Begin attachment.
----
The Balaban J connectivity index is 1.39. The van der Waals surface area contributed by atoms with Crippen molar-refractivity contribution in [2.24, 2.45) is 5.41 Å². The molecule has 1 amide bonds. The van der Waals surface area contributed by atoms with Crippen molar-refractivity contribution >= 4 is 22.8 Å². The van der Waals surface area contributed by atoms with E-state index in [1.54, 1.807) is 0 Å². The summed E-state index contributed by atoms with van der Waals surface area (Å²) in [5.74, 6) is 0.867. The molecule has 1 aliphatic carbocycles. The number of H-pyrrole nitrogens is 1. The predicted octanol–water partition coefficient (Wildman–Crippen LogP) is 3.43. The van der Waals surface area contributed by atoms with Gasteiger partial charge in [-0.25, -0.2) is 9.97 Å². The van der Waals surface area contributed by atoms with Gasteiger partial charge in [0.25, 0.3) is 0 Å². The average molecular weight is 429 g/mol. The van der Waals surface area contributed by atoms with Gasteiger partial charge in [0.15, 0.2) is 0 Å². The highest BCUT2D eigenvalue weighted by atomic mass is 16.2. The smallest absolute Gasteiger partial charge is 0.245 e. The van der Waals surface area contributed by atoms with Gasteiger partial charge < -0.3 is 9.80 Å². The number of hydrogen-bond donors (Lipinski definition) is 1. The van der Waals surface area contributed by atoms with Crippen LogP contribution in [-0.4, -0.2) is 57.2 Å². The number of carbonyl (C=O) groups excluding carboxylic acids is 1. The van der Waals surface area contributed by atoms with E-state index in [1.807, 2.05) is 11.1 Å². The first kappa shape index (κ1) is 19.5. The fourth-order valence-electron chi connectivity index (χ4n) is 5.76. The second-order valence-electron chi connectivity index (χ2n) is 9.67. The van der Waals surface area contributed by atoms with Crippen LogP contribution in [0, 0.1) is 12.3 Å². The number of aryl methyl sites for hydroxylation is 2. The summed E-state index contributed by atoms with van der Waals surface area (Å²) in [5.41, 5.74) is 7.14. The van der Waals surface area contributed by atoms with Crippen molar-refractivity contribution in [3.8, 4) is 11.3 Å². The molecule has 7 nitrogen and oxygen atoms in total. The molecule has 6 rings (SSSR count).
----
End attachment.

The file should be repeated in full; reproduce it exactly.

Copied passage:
The Balaban J connectivity index is 1.39. The van der Waals surface area contributed by atoms with Crippen molar-refractivity contribution in [2.24, 2.45) is 5.41 Å². The molecule has 1 amide bonds. The van der Waals surface area contributed by atoms with Crippen molar-refractivity contribution >= 4 is 22.8 Å². The van der Waals surface area contributed by atoms with E-state index in [1.54, 1.807) is 0 Å². The summed E-state index contributed by atoms with van der Waals surface area (Å²) in [5.74, 6) is 0.867. The molecule has 1 aliphatic carbocycles. The number of H-pyrrole nitrogens is 1. The predicted octanol–water partition coefficient (Wildman–Crippen LogP) is 3.43. The van der Waals surface area contributed by atoms with Gasteiger partial charge in [-0.25, -0.2) is 9.97 Å². The van der Waals surface area contributed by atoms with Gasteiger partial charge in [0.25, 0.3) is 0 Å². The average molecular weight is 429 g/mol. The van der Waals surface area contributed by atoms with Gasteiger partial charge in [0.15, 0.2) is 0 Å². The highest BCUT2D eigenvalue weighted by atomic mass is 16.2. The smallest absolute Gasteiger partial charge is 0.245 e. The van der Waals surface area contributed by atoms with Gasteiger partial charge < -0.3 is 9.80 Å². The number of hydrogen-bond donors (Lipinski definition) is 1. The van der Waals surface area contributed by atoms with Crippen LogP contribution in [-0.4, -0.2) is 57.2 Å². The number of carbonyl (C=O) groups excluding carboxylic acids is 1. The van der Waals surface area contributed by atoms with E-state index in [1.807, 2.05) is 11.1 Å². The first kappa shape index (κ1) is 19.5. The fourth-order valence-electron chi connectivity index (χ4n) is 5.76. The second-order valence-electron chi connectivity index (χ2n) is 9.67. The van der Waals surface area contributed by atoms with Crippen LogP contribution in [0, 0.1) is 12.3 Å². The number of aryl methyl sites for hydroxylation is 2. The summed E-state index contributed by atoms with van der Waals surface area (Å²) in [5.41, 5.74) is 7.14. The van der Waals surface area contributed by atoms with Crippen molar-refractivity contribution in [3.8, 4) is 11.3 Å². The molecule has 7 nitrogen and oxygen atoms in total. The molecule has 6 rings (SSSR count).